(CNN)Until recently, climate change had been talked about as a future threat. Its frontlines were portrayed as remote places like the Arctic, where polar bears are running out of sea ice to hunt from. Sea level rise and extreme drought was a problem for the developing world.
But in the past month, it’s been the developed world on the frontline.
In the past four weeks, floods in Germany engulfed streets and swallowed homes that had stood for more than a century in the quiet village of Schuld. A Canadian town of just 250 — known more for its cool, mountain air — burned to the ground in a wildfire that followed unprecedented heat.
And in the western United States, just weeks after a historic heatwave, some 20,000 firefighters and personnel have been deployed to extinguish 80 large fires that have consumed more than 1 million acres (4,047 square kilometers).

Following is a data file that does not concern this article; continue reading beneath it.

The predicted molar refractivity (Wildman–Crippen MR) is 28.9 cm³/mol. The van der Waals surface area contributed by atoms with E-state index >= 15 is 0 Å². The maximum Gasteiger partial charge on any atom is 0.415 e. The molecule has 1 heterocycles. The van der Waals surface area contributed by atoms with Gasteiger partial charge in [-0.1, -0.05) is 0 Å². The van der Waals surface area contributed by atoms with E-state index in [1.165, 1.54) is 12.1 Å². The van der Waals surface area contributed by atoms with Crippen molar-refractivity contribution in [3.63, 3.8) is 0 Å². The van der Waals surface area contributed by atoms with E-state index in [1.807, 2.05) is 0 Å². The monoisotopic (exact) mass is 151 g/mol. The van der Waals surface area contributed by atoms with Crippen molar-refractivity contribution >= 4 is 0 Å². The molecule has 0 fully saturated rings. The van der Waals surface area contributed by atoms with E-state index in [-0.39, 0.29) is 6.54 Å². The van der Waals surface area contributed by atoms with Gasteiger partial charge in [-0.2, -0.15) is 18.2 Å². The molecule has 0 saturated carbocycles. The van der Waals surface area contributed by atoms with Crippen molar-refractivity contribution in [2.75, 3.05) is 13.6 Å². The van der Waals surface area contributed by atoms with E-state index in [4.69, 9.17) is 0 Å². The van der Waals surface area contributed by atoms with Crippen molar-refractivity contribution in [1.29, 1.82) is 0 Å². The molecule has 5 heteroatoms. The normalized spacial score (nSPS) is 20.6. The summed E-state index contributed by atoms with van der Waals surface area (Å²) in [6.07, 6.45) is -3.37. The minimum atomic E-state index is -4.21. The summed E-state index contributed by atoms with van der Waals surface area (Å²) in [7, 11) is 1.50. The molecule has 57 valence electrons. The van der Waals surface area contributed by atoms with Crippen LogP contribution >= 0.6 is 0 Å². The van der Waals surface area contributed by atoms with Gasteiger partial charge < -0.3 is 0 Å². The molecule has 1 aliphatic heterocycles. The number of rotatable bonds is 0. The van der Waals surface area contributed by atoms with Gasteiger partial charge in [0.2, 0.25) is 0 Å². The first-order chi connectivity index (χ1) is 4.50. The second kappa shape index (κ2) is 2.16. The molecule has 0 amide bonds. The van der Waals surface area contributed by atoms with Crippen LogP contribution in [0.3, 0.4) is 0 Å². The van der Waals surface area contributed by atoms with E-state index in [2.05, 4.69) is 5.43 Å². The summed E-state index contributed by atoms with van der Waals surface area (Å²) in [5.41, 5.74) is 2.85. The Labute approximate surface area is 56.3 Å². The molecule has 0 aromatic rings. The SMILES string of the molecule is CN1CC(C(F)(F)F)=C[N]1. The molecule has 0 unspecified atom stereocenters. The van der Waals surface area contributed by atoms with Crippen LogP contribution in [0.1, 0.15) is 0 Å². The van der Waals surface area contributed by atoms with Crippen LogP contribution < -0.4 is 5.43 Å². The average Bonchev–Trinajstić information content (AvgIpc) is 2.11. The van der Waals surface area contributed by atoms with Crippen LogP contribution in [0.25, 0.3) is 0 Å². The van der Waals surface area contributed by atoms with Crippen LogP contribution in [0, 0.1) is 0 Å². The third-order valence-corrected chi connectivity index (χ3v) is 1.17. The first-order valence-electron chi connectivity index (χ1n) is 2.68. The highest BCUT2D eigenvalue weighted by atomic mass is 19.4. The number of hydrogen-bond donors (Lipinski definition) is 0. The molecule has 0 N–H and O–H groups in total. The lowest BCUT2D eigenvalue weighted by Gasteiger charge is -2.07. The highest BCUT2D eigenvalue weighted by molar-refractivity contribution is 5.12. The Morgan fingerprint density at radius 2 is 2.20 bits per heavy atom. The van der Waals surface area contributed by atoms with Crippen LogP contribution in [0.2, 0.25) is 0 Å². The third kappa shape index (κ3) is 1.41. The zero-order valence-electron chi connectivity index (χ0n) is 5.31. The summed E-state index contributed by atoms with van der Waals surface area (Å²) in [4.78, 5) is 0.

Climate scientists have for decades warned that the climate crisis would lead to more extreme weather. They said it would be deadly and it would be more frequent. But many are expressing surprise that heat and rain records are being broken by such large margins.
Since the 1970s, scientists have predicted the extent to which the world would warm fairly accurately. What’s harder for their models to predict — even as computers get more and more powerful — is how intense the impact will be.
Michael E. Mann, the director of the Earth System Science Center at Penn State University, told CNN the past few weeks have showed the limitation of climate change models.
“There is an important factor with many of these events, including the recent ‘heat dome’ event out west, that the climate models don’t capture,” Mann said. “The models are underestimating the magnitude of the impact of climate change on extreme weather events.”
In climate models, Mann explained, day-to-day weather is just noise. It looks a lot like chaos. It’s only the most extreme events that stand out as a clear signal.
“The signal is emerging from the noise more quickly” than models predicted, Mann said. “The [real
world] signal is now large enough that we can ‘see’ it in the daily weather,” even though the models didn’t see it coming.